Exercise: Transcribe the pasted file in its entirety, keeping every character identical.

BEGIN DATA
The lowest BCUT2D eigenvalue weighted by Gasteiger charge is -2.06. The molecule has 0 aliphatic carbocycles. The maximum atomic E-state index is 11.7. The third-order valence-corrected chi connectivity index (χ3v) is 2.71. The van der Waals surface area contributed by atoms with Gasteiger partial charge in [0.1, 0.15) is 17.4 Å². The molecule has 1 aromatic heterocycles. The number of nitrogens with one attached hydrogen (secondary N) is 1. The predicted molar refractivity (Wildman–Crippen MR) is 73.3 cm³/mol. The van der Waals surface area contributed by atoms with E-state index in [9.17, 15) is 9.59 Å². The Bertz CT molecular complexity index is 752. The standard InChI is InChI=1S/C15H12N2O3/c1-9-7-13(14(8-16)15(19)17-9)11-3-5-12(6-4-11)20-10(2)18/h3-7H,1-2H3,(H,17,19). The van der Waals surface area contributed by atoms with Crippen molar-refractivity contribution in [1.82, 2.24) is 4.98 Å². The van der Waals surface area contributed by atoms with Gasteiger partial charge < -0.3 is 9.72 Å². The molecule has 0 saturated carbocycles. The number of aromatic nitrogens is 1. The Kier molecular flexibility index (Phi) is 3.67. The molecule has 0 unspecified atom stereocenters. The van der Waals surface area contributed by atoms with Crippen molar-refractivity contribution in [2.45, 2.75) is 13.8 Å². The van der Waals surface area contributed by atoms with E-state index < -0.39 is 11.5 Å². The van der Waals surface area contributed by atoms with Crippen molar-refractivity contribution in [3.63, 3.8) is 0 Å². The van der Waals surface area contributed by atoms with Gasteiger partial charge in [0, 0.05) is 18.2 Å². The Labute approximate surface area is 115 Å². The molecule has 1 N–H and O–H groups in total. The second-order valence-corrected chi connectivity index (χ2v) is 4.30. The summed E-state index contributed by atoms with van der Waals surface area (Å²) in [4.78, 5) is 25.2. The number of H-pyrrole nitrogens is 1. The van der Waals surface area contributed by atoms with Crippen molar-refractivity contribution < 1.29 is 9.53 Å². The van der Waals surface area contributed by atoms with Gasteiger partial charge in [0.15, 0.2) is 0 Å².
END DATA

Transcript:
The lowest BCUT2D eigenvalue weighted by Gasteiger charge is -2.06. The molecule has 0 aliphatic carbocycles. The maximum atomic E-state index is 11.7. The third-order valence-corrected chi connectivity index (χ3v) is 2.71. The van der Waals surface area contributed by atoms with Gasteiger partial charge in [0.1, 0.15) is 17.4 Å². The molecule has 1 aromatic heterocycles. The number of nitrogens with one attached hydrogen (secondary N) is 1. The predicted molar refractivity (Wildman–Crippen MR) is 73.3 cm³/mol. The van der Waals surface area contributed by atoms with E-state index in [9.17, 15) is 9.59 Å². The Bertz CT molecular complexity index is 752. The standard InChI is InChI=1S/C15H12N2O3/c1-9-7-13(14(8-16)15(19)17-9)11-3-5-12(6-4-11)20-10(2)18/h3-7H,1-2H3,(H,17,19). The van der Waals surface area contributed by atoms with Crippen molar-refractivity contribution in [1.82, 2.24) is 4.98 Å². The van der Waals surface area contributed by atoms with Gasteiger partial charge < -0.3 is 9.72 Å². The molecule has 0 saturated carbocycles. The number of aromatic nitrogens is 1. The Kier molecular flexibility index (Phi) is 3.67. The molecule has 0 unspecified atom stereocenters. The van der Waals surface area contributed by atoms with Crippen molar-refractivity contribution in [2.45, 2.75) is 13.8 Å². The van der Waals surface area contributed by atoms with E-state index < -0.39 is 11.5 Å². The van der Waals surface area contributed by atoms with Crippen molar-refractivity contribution in [3.63, 3.8) is 0 Å². The van der Waals surface area contributed by atoms with Gasteiger partial charge in [0, 0.05) is 18.2 Å². The Labute approximate surface area is 115 Å². The molecule has 1 N–H and O–H groups in total. The second-order valence-corrected chi connectivity index (χ2v) is 4.30. The summed E-state index contributed by atoms with van der Waals surface area (Å²) in [4.78, 5) is 25.2. The number of H-pyrrole nitrogens is 1. The van der Waals surface area contributed by atoms with Crippen molar-refractivity contribution < 1.29 is 9.53 Å². The van der Waals surface area contributed by atoms with Gasteiger partial charge in [0.15, 0.2) is 0 Å².